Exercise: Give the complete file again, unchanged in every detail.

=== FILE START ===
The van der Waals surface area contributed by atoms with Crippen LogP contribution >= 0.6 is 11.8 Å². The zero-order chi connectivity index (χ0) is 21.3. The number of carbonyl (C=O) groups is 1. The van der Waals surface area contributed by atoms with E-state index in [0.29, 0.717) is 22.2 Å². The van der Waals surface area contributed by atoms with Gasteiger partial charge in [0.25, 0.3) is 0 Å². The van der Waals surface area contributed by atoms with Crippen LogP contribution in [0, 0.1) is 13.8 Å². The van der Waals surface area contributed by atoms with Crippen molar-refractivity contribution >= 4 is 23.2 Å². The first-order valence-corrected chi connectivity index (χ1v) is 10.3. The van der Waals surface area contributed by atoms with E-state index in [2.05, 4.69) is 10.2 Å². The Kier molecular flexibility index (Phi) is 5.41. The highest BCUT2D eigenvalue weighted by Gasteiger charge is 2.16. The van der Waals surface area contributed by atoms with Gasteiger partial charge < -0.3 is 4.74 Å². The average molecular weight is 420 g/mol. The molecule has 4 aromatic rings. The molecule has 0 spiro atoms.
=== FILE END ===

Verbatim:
The van der Waals surface area contributed by atoms with Crippen LogP contribution >= 0.6 is 11.8 Å². The zero-order chi connectivity index (χ0) is 21.3. The number of carbonyl (C=O) groups is 1. The van der Waals surface area contributed by atoms with E-state index in [0.29, 0.717) is 22.2 Å². The van der Waals surface area contributed by atoms with Gasteiger partial charge in [0.25, 0.3) is 0 Å². The van der Waals surface area contributed by atoms with Crippen LogP contribution in [0, 0.1) is 13.8 Å². The van der Waals surface area contributed by atoms with Crippen molar-refractivity contribution >= 4 is 23.2 Å². The first-order valence-corrected chi connectivity index (χ1v) is 10.3. The van der Waals surface area contributed by atoms with E-state index in [2.05, 4.69) is 10.2 Å². The Kier molecular flexibility index (Phi) is 5.41. The highest BCUT2D eigenvalue weighted by Gasteiger charge is 2.16. The van der Waals surface area contributed by atoms with Gasteiger partial charge < -0.3 is 4.74 Å². The average molecular weight is 420 g/mol. The molecule has 4 aromatic rings. The molecule has 0 spiro atoms.